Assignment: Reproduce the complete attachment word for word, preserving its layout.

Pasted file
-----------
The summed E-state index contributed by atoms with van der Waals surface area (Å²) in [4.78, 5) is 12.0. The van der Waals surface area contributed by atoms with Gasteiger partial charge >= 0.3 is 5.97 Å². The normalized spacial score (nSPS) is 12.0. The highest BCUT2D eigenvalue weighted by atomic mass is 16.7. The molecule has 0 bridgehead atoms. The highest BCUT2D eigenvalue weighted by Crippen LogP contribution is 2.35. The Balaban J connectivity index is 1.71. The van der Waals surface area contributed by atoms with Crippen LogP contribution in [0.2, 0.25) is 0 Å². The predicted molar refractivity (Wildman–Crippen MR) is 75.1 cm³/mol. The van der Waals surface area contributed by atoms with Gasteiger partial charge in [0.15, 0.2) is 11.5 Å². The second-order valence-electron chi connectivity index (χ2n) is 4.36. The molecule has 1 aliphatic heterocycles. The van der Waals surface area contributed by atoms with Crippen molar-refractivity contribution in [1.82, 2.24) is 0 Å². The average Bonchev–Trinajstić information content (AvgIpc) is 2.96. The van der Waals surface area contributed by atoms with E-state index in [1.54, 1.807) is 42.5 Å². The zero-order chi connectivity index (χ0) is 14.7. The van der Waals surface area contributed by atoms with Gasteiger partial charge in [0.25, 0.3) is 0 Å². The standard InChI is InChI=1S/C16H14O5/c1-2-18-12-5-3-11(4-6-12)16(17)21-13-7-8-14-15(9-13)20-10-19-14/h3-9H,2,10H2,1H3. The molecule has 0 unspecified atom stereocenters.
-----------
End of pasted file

The summed E-state index contributed by atoms with van der Waals surface area (Å²) in [4.78, 5) is 12.0. The van der Waals surface area contributed by atoms with Gasteiger partial charge >= 0.3 is 5.97 Å². The normalized spacial score (nSPS) is 12.0. The highest BCUT2D eigenvalue weighted by atomic mass is 16.7. The molecule has 0 bridgehead atoms. The highest BCUT2D eigenvalue weighted by Crippen LogP contribution is 2.35. The Balaban J connectivity index is 1.71. The van der Waals surface area contributed by atoms with Crippen LogP contribution in [0.2, 0.25) is 0 Å². The predicted molar refractivity (Wildman–Crippen MR) is 75.1 cm³/mol. The van der Waals surface area contributed by atoms with Gasteiger partial charge in [0.15, 0.2) is 11.5 Å². The second-order valence-electron chi connectivity index (χ2n) is 4.36. The molecule has 1 aliphatic heterocycles. The van der Waals surface area contributed by atoms with Crippen molar-refractivity contribution in [1.82, 2.24) is 0 Å². The average Bonchev–Trinajstić information content (AvgIpc) is 2.96. The van der Waals surface area contributed by atoms with E-state index in [1.54, 1.807) is 42.5 Å². The zero-order chi connectivity index (χ0) is 14.7. The van der Waals surface area contributed by atoms with Gasteiger partial charge in [0.25, 0.3) is 0 Å². The standard InChI is InChI=1S/C16H14O5/c1-2-18-12-5-3-11(4-6-12)16(17)21-13-7-8-14-15(9-13)20-10-19-14/h3-9H,2,10H2,1H3. The molecule has 0 unspecified atom stereocenters.